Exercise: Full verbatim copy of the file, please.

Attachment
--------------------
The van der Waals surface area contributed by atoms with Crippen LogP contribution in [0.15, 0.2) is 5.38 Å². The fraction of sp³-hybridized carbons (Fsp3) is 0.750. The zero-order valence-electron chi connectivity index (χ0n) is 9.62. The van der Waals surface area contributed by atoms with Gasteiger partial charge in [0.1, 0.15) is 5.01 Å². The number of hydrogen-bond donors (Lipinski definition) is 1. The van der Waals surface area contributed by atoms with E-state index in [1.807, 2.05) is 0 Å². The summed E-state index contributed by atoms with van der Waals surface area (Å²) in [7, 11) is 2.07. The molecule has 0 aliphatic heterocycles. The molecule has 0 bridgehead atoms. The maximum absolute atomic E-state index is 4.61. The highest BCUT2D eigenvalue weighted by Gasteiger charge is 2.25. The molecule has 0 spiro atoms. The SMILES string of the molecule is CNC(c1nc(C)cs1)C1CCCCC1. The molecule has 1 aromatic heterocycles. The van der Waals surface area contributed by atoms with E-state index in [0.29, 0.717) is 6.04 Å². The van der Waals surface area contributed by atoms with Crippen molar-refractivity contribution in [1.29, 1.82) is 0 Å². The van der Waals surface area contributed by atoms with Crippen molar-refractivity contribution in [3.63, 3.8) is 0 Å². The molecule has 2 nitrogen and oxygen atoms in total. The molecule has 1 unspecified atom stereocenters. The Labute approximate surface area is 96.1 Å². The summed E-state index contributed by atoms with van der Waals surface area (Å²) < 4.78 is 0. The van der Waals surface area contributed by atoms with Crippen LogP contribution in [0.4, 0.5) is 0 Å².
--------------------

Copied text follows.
The van der Waals surface area contributed by atoms with Crippen LogP contribution in [0.15, 0.2) is 5.38 Å². The fraction of sp³-hybridized carbons (Fsp3) is 0.750. The zero-order valence-electron chi connectivity index (χ0n) is 9.62. The van der Waals surface area contributed by atoms with Gasteiger partial charge in [0.1, 0.15) is 5.01 Å². The number of hydrogen-bond donors (Lipinski definition) is 1. The van der Waals surface area contributed by atoms with E-state index in [1.807, 2.05) is 0 Å². The summed E-state index contributed by atoms with van der Waals surface area (Å²) in [7, 11) is 2.07. The molecule has 0 aliphatic heterocycles. The molecule has 0 bridgehead atoms. The maximum absolute atomic E-state index is 4.61. The highest BCUT2D eigenvalue weighted by Gasteiger charge is 2.25. The molecule has 0 spiro atoms. The SMILES string of the molecule is CNC(c1nc(C)cs1)C1CCCCC1. The molecule has 1 aromatic heterocycles. The van der Waals surface area contributed by atoms with E-state index in [0.29, 0.717) is 6.04 Å². The van der Waals surface area contributed by atoms with Crippen molar-refractivity contribution in [1.29, 1.82) is 0 Å². The van der Waals surface area contributed by atoms with Crippen molar-refractivity contribution in [3.63, 3.8) is 0 Å². The molecule has 2 nitrogen and oxygen atoms in total. The molecule has 1 unspecified atom stereocenters. The Labute approximate surface area is 96.1 Å². The summed E-state index contributed by atoms with van der Waals surface area (Å²) < 4.78 is 0. The van der Waals surface area contributed by atoms with Crippen LogP contribution in [0.4, 0.5) is 0 Å².